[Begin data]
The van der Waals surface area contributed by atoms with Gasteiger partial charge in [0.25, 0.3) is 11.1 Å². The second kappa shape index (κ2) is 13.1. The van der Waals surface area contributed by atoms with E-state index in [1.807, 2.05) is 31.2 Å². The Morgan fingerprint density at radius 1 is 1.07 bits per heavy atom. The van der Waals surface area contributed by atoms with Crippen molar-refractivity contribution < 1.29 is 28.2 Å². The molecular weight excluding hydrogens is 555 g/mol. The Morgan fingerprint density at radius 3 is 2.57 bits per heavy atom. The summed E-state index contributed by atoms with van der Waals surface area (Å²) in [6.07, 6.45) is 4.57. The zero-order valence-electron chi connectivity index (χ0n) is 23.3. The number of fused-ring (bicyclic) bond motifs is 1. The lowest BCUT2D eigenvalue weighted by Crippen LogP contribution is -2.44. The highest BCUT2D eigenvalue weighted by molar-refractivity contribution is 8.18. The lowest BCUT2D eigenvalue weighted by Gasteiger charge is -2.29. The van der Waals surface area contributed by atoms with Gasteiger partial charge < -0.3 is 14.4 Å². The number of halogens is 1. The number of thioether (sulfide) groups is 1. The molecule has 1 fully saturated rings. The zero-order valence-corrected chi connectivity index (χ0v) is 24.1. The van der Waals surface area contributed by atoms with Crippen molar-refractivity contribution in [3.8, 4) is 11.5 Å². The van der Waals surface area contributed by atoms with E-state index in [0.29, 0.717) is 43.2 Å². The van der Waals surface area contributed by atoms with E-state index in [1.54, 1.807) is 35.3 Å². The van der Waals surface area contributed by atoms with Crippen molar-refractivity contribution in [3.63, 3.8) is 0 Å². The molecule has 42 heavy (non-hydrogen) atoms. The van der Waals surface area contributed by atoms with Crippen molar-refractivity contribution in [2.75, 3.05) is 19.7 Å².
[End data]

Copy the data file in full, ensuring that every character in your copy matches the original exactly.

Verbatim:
The van der Waals surface area contributed by atoms with Gasteiger partial charge in [0.25, 0.3) is 11.1 Å². The second kappa shape index (κ2) is 13.1. The van der Waals surface area contributed by atoms with E-state index in [1.807, 2.05) is 31.2 Å². The Morgan fingerprint density at radius 1 is 1.07 bits per heavy atom. The van der Waals surface area contributed by atoms with Crippen molar-refractivity contribution < 1.29 is 28.2 Å². The molecular weight excluding hydrogens is 555 g/mol. The Morgan fingerprint density at radius 3 is 2.57 bits per heavy atom. The summed E-state index contributed by atoms with van der Waals surface area (Å²) in [6.07, 6.45) is 4.57. The zero-order valence-electron chi connectivity index (χ0n) is 23.3. The number of fused-ring (bicyclic) bond motifs is 1. The lowest BCUT2D eigenvalue weighted by Crippen LogP contribution is -2.44. The highest BCUT2D eigenvalue weighted by molar-refractivity contribution is 8.18. The lowest BCUT2D eigenvalue weighted by Gasteiger charge is -2.29. The van der Waals surface area contributed by atoms with Gasteiger partial charge < -0.3 is 14.4 Å². The number of halogens is 1. The number of thioether (sulfide) groups is 1. The molecule has 1 fully saturated rings. The zero-order valence-corrected chi connectivity index (χ0v) is 24.1. The van der Waals surface area contributed by atoms with Crippen molar-refractivity contribution in [3.8, 4) is 11.5 Å². The van der Waals surface area contributed by atoms with E-state index in [0.29, 0.717) is 43.2 Å². The van der Waals surface area contributed by atoms with E-state index in [1.54, 1.807) is 35.3 Å². The van der Waals surface area contributed by atoms with Crippen molar-refractivity contribution in [3.63, 3.8) is 0 Å². The molecule has 42 heavy (non-hydrogen) atoms. The van der Waals surface area contributed by atoms with Crippen molar-refractivity contribution in [2.75, 3.05) is 19.7 Å².